Some ritzy old buildings in the wealthy town of Dinard, France

Beautiful sand, but too early for swimming yet! Dinard, France

Our last weekend, we all piled in two cars and made our way south to Nantes, a bigger town than Rennes, and one where Chris's brother's family lived and had kindly offered to host us all for the weekend. We first stopped at Les Machines de l'île, a former industrial site, that had been transformed into a unique and whimsical experience, based on local lad Jules Verne's literature. It was quite an amazing place, with giant fantastical mechanical creatures walking around the site, old style carousels, and in old atmospheric buildings workshops had been set up with new, experimental machines. We learnt a new word for this style-Steampunk, or science fiction designs inspired by 19th century technology. It reminded me in atmosphere of the film Hugo, and Chris of Tim Burton's films. Quite charming.

Amazing mechanical elephant wandering the site, Nantes, France

Eccentric carousel, Nantes, France
Loved the poster art around the place, Nantes, France
More carousel, Nantes, France

Slightly freaky mechanical spider in the works, Nantes, France

More funky posters, Nantes, France

That night included much happy chatter (luckily for us everyone spoke some English!), along with a BBQ including merguez, a spicy Arabic sausage made of lamb and beef, and sausages with white wine, and the next day a family walk alongside a railway track and the Loire River.

Old industrial site, Nantes

Old style fishing boat, Nantes

On the way back to Rennes, the heavens opened, but we still had time for a stop at Chris' aunt's house- a wonderfully atmospheric old farm house from the 1600s. We loved the heavy beamed house, sweet garden, menagerie of rescued animals, and a special walk to see the baby donkey that had been born a few days before.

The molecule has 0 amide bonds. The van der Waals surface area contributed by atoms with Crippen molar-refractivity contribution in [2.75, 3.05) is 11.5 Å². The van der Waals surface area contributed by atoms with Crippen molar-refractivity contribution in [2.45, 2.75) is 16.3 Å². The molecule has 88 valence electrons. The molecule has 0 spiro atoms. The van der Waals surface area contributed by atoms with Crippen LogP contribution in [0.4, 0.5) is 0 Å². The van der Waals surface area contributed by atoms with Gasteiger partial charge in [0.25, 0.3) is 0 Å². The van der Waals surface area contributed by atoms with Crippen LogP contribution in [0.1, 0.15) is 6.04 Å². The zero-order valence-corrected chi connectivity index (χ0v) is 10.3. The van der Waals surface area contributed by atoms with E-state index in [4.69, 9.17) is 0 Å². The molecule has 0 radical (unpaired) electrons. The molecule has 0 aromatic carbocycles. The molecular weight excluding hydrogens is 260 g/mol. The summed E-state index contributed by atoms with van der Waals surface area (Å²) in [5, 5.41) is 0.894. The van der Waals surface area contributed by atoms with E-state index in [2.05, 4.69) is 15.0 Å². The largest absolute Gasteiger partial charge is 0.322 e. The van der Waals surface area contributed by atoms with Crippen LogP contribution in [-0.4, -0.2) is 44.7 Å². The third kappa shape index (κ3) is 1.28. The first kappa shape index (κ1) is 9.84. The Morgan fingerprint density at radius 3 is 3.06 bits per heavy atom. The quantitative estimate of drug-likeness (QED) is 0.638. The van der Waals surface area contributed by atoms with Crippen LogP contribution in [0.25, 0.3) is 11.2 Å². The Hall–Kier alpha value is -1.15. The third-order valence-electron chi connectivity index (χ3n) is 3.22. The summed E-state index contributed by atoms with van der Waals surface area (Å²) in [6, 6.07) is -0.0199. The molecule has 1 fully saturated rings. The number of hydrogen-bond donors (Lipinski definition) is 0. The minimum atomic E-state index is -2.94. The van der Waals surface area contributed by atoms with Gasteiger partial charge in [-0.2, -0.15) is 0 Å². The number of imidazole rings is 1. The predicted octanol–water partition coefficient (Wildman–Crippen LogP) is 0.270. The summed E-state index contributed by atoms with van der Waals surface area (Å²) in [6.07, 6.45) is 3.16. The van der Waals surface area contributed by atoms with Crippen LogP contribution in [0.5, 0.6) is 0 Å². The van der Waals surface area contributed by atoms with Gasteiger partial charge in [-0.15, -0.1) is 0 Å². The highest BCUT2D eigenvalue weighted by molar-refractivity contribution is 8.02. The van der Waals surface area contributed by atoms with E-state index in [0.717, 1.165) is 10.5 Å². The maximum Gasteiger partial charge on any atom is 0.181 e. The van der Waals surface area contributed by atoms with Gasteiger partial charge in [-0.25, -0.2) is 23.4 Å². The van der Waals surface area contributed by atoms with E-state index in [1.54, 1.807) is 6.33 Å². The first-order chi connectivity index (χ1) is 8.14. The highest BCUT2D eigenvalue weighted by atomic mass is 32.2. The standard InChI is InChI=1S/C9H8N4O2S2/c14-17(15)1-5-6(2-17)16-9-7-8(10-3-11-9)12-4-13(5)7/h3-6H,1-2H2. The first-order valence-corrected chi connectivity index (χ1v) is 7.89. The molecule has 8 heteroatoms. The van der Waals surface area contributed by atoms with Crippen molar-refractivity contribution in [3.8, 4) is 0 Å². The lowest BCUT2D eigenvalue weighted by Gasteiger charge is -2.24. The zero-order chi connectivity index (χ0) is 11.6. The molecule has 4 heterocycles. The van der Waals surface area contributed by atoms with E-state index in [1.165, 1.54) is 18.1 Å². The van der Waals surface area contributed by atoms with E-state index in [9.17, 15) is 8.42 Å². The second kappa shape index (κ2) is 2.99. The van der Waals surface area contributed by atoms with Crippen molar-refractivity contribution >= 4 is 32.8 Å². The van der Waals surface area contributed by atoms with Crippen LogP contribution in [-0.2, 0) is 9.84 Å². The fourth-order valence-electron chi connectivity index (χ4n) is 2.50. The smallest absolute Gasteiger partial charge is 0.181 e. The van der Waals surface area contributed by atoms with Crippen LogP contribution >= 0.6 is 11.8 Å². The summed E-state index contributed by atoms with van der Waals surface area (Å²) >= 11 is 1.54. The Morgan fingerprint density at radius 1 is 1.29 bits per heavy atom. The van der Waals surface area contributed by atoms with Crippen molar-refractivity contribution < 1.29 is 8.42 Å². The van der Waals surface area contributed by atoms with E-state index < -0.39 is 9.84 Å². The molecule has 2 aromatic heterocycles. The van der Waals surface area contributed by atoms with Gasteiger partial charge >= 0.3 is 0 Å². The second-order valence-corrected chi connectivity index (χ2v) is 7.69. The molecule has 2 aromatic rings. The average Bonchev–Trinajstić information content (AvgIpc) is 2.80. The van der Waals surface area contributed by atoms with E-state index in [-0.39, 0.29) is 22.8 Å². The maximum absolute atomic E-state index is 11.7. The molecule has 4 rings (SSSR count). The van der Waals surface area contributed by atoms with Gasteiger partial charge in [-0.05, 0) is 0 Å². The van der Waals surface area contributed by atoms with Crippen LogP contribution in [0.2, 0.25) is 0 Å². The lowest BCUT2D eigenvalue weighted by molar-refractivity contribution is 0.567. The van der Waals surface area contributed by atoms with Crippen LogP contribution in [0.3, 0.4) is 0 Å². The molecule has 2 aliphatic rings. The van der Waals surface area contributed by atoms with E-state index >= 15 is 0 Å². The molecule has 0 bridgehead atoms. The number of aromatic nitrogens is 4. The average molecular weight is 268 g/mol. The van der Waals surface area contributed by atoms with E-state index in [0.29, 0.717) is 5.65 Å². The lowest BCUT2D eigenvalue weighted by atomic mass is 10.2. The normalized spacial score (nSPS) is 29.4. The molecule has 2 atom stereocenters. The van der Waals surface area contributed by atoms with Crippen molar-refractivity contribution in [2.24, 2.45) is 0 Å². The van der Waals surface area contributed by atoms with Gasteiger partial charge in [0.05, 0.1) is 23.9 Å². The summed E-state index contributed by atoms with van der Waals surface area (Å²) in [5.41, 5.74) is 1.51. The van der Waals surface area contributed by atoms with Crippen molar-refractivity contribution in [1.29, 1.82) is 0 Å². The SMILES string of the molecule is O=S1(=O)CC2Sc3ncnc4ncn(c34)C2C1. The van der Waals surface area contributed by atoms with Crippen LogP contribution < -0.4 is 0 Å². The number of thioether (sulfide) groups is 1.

Garden at Chris' aunt's, Brittany, France

Baby donkey, Brittany, France

On our last day we had our all time favorite meal in France- confit de canard. Who knew duck in a can could taste so deliriously amazing??!! Apparently, the duck fat is a "good" kind of fat, and not to be felt guilty about, so we took this on board, and scoffed the duck, and the potatoes cooked with the fat to make them taste SO delicious.
Melt that duck fat......
.....cook the potatoes in it......

.....Take the duck out of the oven.....and eat!!

As our departure date grew near, we were quite worried about getting out of the country, as France's famous strikes, combined with some violence in places and a shortage of fuel, meant potential delays and cancellations for buses and public transport, but with a lift to Rennes in Yann's truck, a bus to Pleurtuit, a charming walk through the forest to Dinard airport (with a trolley borrowed from the supermarket!), a train to Cambridge and a bus to Rich's sister's, we finally made it back! The week after we returned to the UK, the news was full of dire news for Brits holidaying to France, with even some ferry routes closed- we made it out just in time!
Taking the easy way for the one hour walk to Dinard airport from Pleurtuit!